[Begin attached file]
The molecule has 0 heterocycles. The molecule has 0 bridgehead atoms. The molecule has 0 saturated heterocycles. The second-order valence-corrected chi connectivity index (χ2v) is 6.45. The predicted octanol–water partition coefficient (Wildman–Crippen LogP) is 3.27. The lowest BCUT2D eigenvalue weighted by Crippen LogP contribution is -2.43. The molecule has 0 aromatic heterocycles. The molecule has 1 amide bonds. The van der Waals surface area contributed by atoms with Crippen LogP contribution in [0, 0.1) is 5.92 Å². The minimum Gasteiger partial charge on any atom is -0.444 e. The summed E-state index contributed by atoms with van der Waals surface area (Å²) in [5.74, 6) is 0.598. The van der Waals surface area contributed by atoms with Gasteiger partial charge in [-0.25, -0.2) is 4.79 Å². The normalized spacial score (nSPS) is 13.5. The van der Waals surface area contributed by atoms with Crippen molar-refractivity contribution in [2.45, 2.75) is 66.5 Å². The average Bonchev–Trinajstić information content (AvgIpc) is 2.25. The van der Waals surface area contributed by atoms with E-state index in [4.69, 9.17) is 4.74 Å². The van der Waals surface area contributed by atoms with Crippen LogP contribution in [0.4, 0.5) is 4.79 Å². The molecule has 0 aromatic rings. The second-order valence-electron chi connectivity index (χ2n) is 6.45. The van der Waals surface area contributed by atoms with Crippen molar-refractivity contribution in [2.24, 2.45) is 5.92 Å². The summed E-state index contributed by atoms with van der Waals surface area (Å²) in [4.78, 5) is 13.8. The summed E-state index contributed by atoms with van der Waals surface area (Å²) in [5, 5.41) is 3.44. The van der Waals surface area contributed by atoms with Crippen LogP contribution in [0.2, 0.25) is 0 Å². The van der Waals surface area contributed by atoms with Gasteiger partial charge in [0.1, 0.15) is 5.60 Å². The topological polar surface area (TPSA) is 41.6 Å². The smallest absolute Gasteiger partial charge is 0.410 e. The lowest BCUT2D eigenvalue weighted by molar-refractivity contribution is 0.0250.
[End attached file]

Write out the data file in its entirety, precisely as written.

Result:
The molecule has 0 heterocycles. The molecule has 0 bridgehead atoms. The molecule has 0 saturated heterocycles. The second-order valence-corrected chi connectivity index (χ2v) is 6.45. The predicted octanol–water partition coefficient (Wildman–Crippen LogP) is 3.27. The lowest BCUT2D eigenvalue weighted by Crippen LogP contribution is -2.43. The molecule has 0 aromatic heterocycles. The molecule has 1 amide bonds. The van der Waals surface area contributed by atoms with Crippen LogP contribution in [0, 0.1) is 5.92 Å². The minimum Gasteiger partial charge on any atom is -0.444 e. The summed E-state index contributed by atoms with van der Waals surface area (Å²) in [5.74, 6) is 0.598. The van der Waals surface area contributed by atoms with Gasteiger partial charge in [-0.25, -0.2) is 4.79 Å². The normalized spacial score (nSPS) is 13.5. The van der Waals surface area contributed by atoms with Crippen molar-refractivity contribution in [2.45, 2.75) is 66.5 Å². The average Bonchev–Trinajstić information content (AvgIpc) is 2.25. The van der Waals surface area contributed by atoms with E-state index in [4.69, 9.17) is 4.74 Å². The van der Waals surface area contributed by atoms with Crippen LogP contribution in [0.4, 0.5) is 4.79 Å². The molecule has 0 aromatic rings. The second-order valence-electron chi connectivity index (χ2n) is 6.45. The van der Waals surface area contributed by atoms with Crippen molar-refractivity contribution in [2.24, 2.45) is 5.92 Å². The summed E-state index contributed by atoms with van der Waals surface area (Å²) in [4.78, 5) is 13.8. The summed E-state index contributed by atoms with van der Waals surface area (Å²) in [5, 5.41) is 3.44. The van der Waals surface area contributed by atoms with Crippen LogP contribution in [0.2, 0.25) is 0 Å². The van der Waals surface area contributed by atoms with Gasteiger partial charge in [0.1, 0.15) is 5.60 Å². The topological polar surface area (TPSA) is 41.6 Å². The smallest absolute Gasteiger partial charge is 0.410 e. The lowest BCUT2D eigenvalue weighted by molar-refractivity contribution is 0.0250.